Janus Fortress: Folkestone
Co-commissioned for Creative Folkestone Triennial 2021 by Creative Folkestone and England's Creative Coast.
Janus’ Fortress: Folkestone was a monumental sculptural head with two faces, representing Janus, the Roman god of beginnings and transitions, who was often associated with thresholds – and so also with a present poised between the past and the future.
The sculpture was located high up on the East Cliff, overlooking Folkestone’s harbour, and with its two faces was able to look both towards the European mainland and towards England, connecting them, as Folkestone has always done whether as a fortress or a port. It was made of chalk and plaster, and gradually eroded and disintegrated. The artist’s intention was to make a kind of anti-monument, imposing in scale but ephemeral and vulnerable. Its disintegration also mirrors (and reflects on) the gradual erosion of the chalk cliffs and coastline. The white cliffs of Dover are sometimes referred to as the fortress walls of England.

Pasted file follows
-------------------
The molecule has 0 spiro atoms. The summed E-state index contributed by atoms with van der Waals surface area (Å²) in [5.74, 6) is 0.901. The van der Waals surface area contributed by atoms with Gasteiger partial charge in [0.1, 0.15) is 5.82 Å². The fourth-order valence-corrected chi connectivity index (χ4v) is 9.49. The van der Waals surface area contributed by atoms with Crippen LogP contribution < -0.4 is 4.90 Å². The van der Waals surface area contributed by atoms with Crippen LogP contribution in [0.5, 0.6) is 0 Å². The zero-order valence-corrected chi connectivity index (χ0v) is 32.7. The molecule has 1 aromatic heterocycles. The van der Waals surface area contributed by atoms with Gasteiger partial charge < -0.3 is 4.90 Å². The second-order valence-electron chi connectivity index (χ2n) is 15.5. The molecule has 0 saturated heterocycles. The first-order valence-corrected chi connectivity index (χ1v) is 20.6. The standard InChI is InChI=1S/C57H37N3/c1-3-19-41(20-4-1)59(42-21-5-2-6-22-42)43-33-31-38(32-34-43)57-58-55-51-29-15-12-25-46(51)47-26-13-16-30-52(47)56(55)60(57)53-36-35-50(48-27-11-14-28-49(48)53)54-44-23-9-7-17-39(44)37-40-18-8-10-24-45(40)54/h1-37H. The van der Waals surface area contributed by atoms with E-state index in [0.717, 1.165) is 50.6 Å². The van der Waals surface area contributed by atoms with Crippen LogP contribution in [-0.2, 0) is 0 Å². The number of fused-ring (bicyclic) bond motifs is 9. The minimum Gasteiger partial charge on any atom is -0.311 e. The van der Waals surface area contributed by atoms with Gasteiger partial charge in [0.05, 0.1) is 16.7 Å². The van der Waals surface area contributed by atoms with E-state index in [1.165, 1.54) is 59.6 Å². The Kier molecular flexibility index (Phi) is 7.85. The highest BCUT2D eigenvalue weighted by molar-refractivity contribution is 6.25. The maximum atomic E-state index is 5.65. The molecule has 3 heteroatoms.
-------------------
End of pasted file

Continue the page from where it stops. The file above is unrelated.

Pilar Quinteros works across the media of drawing, sculpture, performance, and video, often in an ephemeral way, designing performance works directly with people gathered together for an event – she is concerned with public space, and in changing perceptions of public spaces through occupying and animating them. Her art is often intentionally fragile, sometimes made from recycled materials, so for her the planned disintegration of this sculpture is an important part of its presence.
This artwork originated in conversations she had during her research visit to Folkstone, and through learning about its history as remembered by the people of the town. She noticed the prevalence of military memorials, and the conception of the town as a fortress ringed around with Martello Towers. But it was the cliffs and their disintegration that struck her: these wonderful defensive barriers were also ephemeral.
Artist Audio Interview
Film by Oliver Parkin. Drone footage by Tom Bishop Photography. Audio interview by Jean Wainwright.
Janus Fortress: Folkestone was co-commissioned by Creative Folkestone Triennial and England’s Creative Coast, a landmark partnership project connecting the landscape and arts organisations across the South East coast.
The artwork formed part of England’s Creative Coast Waterfronts, May – November 2020, an exhibition of seven new artworks, and the world’s first Art GeoTour, connecting and celebrating the distinctive, creative coastline of Essex, Kent and East Sussex.